Shaun Marsh and Peter Handscomb have dug deep to help Australia salvage a draw from the third Test, thwarting India on day five in Ranchi.
The visitors resumed at 2-23 and slipped to 4-63 during Monday's morning session.
Marsh and Handscomb responded with a game-saving stand of 124 runs that soaked up 374 balls and almost four hours. Stumps were finally pulled with Australia leading by 52 runs at 6-204.
The result was somewhat of a moral victory for Steve Smith's side, who were batted out of the contest by double-centurion Cheteshwar Pujara on Sunday.
The four-Test series remains level at 1-1. The visitors boast the upper hand heading to Dharamsala, where the decider starts on Saturday. Australia hold the Border-Gavaskar trophy and will retain the silverware if the series is drawn.
Handscomb, who finished unbeaten on 72 off 200 balls, and Marsh, who scored 53 from 197 balls, earned standing ovations from teammates after resisting star spinners Ravichandran Ashwin and Ravindra Jadeja.
'It was nervous,' Smith said.
'I'm proud of the way the boys stuck it out. That's what we want to be, resilient.'
The final-day stonewall, one of many scenarios that Australia trained for during a pre-tour camp in Dubai, was remarkable for several reasons.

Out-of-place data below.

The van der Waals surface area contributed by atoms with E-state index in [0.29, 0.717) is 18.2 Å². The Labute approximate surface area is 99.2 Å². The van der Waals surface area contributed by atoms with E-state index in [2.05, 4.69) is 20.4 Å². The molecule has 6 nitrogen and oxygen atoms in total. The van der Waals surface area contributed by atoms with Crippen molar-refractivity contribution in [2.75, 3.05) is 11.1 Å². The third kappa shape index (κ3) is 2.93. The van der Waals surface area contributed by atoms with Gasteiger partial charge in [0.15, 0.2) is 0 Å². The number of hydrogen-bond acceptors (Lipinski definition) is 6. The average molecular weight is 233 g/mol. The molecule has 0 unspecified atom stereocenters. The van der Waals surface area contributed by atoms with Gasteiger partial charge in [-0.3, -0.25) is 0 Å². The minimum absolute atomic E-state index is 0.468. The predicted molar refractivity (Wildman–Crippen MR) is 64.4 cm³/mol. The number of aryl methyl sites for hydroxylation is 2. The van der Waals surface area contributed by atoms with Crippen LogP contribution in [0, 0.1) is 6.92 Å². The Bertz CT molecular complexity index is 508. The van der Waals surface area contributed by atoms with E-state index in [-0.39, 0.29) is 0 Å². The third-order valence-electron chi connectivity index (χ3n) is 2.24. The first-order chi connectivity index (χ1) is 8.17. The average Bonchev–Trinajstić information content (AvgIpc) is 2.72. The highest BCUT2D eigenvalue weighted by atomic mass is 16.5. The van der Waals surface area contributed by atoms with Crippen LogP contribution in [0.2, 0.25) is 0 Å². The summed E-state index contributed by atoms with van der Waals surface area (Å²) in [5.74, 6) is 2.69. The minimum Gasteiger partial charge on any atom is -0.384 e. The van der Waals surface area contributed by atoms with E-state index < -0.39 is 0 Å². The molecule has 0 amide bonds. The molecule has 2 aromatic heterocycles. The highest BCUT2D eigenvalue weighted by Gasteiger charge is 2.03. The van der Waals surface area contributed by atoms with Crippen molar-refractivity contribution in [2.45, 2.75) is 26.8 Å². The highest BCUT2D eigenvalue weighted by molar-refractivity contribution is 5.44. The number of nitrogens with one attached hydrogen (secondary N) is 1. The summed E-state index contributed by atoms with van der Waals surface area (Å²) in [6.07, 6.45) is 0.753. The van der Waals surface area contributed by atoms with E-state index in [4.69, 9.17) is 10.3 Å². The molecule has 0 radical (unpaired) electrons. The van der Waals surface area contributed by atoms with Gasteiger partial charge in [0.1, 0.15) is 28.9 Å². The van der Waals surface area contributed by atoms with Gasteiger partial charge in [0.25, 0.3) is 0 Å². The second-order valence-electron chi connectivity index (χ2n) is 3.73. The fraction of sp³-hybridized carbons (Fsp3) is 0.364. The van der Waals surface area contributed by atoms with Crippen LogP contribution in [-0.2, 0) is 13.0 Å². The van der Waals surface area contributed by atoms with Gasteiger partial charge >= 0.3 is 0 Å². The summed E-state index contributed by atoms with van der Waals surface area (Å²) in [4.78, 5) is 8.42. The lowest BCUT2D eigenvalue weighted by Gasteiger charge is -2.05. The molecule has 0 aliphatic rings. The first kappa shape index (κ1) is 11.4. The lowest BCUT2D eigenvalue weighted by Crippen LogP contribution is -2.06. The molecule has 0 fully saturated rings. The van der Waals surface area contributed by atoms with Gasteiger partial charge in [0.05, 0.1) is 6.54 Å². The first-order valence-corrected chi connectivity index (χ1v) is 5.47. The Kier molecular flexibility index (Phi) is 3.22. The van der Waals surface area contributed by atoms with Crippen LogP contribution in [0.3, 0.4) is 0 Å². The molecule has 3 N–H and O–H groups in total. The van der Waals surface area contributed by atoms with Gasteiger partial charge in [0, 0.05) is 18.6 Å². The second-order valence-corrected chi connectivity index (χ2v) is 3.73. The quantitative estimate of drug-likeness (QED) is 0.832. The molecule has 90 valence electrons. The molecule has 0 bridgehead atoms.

It was proof Australia's batting order could not only function but thrive with minimal contributions from their two best batsmen, captain Smith and vice- captain David Warner.
Smith failed to play a shot to a sharp-turning delivery from Jadeja in Monday's morning session, while Warner was clean bowled by a near-unplayable ball from Jadeja the previous night.
It was also a sign of how the side's mindset has changed on this trip. It was exactly the sort of desperation that had been so severely lacking in a nine-Test losing streak in Asia, which was riddled with collapses and finally ended with the series-opening boilover in Pune last month.
Australia hadn't successfully batted time for a draw since Michael Clarke and Phillip Hughes ground out dour tons in Colombo some five and a half years ago.
'They've tried everything India. Over the wicket, around the wicket. Both spinners, both quicks. It's not through lack of trying, it's a credit to the Australian batsmen,' Clarke said on Star Sports.
'It's as good as a Test hundred (from Handscomb and Marsh). It should give them that bit of confidence to go on and make a hundred in Dharamsala.'
Handscomb is just the third Australian to face 200 or more balls in the fourth innings of a Test this decade.